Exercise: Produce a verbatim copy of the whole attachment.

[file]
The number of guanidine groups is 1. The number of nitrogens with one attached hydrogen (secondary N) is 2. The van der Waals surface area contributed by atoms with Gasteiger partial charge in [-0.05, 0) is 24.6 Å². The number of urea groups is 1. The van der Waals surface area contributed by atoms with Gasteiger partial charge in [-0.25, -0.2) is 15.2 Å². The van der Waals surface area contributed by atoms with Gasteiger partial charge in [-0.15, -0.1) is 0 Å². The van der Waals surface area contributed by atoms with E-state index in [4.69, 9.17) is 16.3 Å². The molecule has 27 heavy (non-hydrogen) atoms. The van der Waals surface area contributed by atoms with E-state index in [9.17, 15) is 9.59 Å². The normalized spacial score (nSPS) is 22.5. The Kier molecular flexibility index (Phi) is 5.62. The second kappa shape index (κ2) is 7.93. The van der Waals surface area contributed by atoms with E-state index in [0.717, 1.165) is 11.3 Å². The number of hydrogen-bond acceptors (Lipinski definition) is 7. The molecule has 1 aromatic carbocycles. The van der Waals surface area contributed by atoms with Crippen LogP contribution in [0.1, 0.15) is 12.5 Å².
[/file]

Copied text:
The number of guanidine groups is 1. The number of nitrogens with one attached hydrogen (secondary N) is 2. The van der Waals surface area contributed by atoms with Gasteiger partial charge in [-0.05, 0) is 24.6 Å². The number of urea groups is 1. The van der Waals surface area contributed by atoms with Gasteiger partial charge in [-0.25, -0.2) is 15.2 Å². The van der Waals surface area contributed by atoms with Gasteiger partial charge in [-0.15, -0.1) is 0 Å². The van der Waals surface area contributed by atoms with E-state index in [4.69, 9.17) is 16.3 Å². The molecule has 27 heavy (non-hydrogen) atoms. The van der Waals surface area contributed by atoms with E-state index in [9.17, 15) is 9.59 Å². The normalized spacial score (nSPS) is 22.5. The Kier molecular flexibility index (Phi) is 5.62. The second kappa shape index (κ2) is 7.93. The van der Waals surface area contributed by atoms with E-state index in [0.717, 1.165) is 11.3 Å². The number of hydrogen-bond acceptors (Lipinski definition) is 7. The molecule has 1 aromatic carbocycles. The van der Waals surface area contributed by atoms with Crippen LogP contribution in [0.1, 0.15) is 12.5 Å².